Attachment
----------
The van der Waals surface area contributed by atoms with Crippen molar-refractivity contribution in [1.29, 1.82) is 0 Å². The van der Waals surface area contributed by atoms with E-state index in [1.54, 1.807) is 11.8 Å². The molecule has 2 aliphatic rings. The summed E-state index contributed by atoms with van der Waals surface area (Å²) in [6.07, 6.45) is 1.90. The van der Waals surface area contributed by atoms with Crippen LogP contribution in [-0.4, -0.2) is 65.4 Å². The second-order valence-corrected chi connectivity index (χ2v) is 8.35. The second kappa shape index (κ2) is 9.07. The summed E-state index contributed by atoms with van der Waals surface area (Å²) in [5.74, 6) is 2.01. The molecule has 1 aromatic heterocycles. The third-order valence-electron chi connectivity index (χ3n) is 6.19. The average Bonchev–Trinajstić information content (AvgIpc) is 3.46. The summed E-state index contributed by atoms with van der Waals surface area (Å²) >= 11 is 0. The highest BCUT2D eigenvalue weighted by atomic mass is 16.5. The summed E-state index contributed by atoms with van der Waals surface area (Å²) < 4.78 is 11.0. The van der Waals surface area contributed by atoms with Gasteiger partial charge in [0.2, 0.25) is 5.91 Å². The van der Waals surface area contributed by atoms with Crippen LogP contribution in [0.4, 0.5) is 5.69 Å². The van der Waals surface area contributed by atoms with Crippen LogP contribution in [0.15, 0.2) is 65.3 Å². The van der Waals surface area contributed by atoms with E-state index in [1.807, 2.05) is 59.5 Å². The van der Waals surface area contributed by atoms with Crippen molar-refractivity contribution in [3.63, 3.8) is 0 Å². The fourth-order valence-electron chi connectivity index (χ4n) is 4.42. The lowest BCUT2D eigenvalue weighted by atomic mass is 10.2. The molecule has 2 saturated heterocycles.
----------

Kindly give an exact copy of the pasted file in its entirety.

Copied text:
The van der Waals surface area contributed by atoms with Crippen molar-refractivity contribution in [1.29, 1.82) is 0 Å². The van der Waals surface area contributed by atoms with E-state index in [1.54, 1.807) is 11.8 Å². The molecule has 2 aliphatic rings. The summed E-state index contributed by atoms with van der Waals surface area (Å²) in [6.07, 6.45) is 1.90. The van der Waals surface area contributed by atoms with Crippen LogP contribution in [-0.4, -0.2) is 65.4 Å². The second-order valence-corrected chi connectivity index (χ2v) is 8.35. The second kappa shape index (κ2) is 9.07. The summed E-state index contributed by atoms with van der Waals surface area (Å²) in [5.74, 6) is 2.01. The molecule has 1 aromatic heterocycles. The third-order valence-electron chi connectivity index (χ3n) is 6.19. The average Bonchev–Trinajstić information content (AvgIpc) is 3.46. The summed E-state index contributed by atoms with van der Waals surface area (Å²) >= 11 is 0. The highest BCUT2D eigenvalue weighted by atomic mass is 16.5. The summed E-state index contributed by atoms with van der Waals surface area (Å²) < 4.78 is 11.0. The van der Waals surface area contributed by atoms with Gasteiger partial charge in [0.2, 0.25) is 5.91 Å². The van der Waals surface area contributed by atoms with Crippen LogP contribution in [0.4, 0.5) is 5.69 Å². The van der Waals surface area contributed by atoms with Crippen LogP contribution in [0.15, 0.2) is 65.3 Å². The van der Waals surface area contributed by atoms with E-state index in [1.807, 2.05) is 59.5 Å². The van der Waals surface area contributed by atoms with Crippen molar-refractivity contribution in [3.63, 3.8) is 0 Å². The fourth-order valence-electron chi connectivity index (χ4n) is 4.42. The lowest BCUT2D eigenvalue weighted by atomic mass is 10.2. The molecule has 2 saturated heterocycles.